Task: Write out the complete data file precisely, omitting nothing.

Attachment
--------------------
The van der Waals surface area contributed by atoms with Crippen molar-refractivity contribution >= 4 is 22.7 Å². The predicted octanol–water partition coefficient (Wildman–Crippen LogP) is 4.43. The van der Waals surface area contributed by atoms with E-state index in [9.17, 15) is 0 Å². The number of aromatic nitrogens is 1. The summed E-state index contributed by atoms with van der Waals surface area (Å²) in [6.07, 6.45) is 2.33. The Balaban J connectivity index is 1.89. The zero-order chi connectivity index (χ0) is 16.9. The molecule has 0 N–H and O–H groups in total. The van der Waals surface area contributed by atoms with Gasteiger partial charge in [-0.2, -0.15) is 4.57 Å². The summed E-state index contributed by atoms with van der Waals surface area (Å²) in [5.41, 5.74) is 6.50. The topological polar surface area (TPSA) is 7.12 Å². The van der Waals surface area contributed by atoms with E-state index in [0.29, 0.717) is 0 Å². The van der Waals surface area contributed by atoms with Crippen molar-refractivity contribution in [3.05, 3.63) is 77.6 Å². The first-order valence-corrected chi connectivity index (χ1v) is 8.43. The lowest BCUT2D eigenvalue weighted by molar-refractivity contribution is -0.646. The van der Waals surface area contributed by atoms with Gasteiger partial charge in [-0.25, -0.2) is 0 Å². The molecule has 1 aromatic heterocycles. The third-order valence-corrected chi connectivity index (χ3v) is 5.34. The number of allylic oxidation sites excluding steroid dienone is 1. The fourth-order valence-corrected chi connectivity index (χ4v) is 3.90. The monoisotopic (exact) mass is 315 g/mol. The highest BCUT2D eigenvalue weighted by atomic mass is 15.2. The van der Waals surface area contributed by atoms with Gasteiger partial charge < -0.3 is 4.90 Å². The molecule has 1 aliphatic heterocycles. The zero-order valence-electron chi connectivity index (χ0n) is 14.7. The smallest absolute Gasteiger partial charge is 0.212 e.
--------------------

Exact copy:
The van der Waals surface area contributed by atoms with Crippen molar-refractivity contribution >= 4 is 22.7 Å². The predicted octanol–water partition coefficient (Wildman–Crippen LogP) is 4.43. The van der Waals surface area contributed by atoms with E-state index in [9.17, 15) is 0 Å². The number of aromatic nitrogens is 1. The summed E-state index contributed by atoms with van der Waals surface area (Å²) in [6.07, 6.45) is 2.33. The Balaban J connectivity index is 1.89. The zero-order chi connectivity index (χ0) is 16.9. The molecule has 0 N–H and O–H groups in total. The van der Waals surface area contributed by atoms with Gasteiger partial charge in [-0.2, -0.15) is 4.57 Å². The summed E-state index contributed by atoms with van der Waals surface area (Å²) in [5.41, 5.74) is 6.50. The topological polar surface area (TPSA) is 7.12 Å². The van der Waals surface area contributed by atoms with E-state index in [0.29, 0.717) is 0 Å². The van der Waals surface area contributed by atoms with Crippen molar-refractivity contribution in [3.05, 3.63) is 77.6 Å². The first-order valence-corrected chi connectivity index (χ1v) is 8.43. The lowest BCUT2D eigenvalue weighted by molar-refractivity contribution is -0.646. The van der Waals surface area contributed by atoms with Gasteiger partial charge in [-0.25, -0.2) is 0 Å². The molecule has 1 aromatic heterocycles. The third-order valence-corrected chi connectivity index (χ3v) is 5.34. The number of allylic oxidation sites excluding steroid dienone is 1. The fourth-order valence-corrected chi connectivity index (χ4v) is 3.90. The monoisotopic (exact) mass is 315 g/mol. The highest BCUT2D eigenvalue weighted by atomic mass is 15.2. The van der Waals surface area contributed by atoms with Gasteiger partial charge < -0.3 is 4.90 Å². The molecule has 1 aliphatic heterocycles. The zero-order valence-electron chi connectivity index (χ0n) is 14.7. The smallest absolute Gasteiger partial charge is 0.212 e.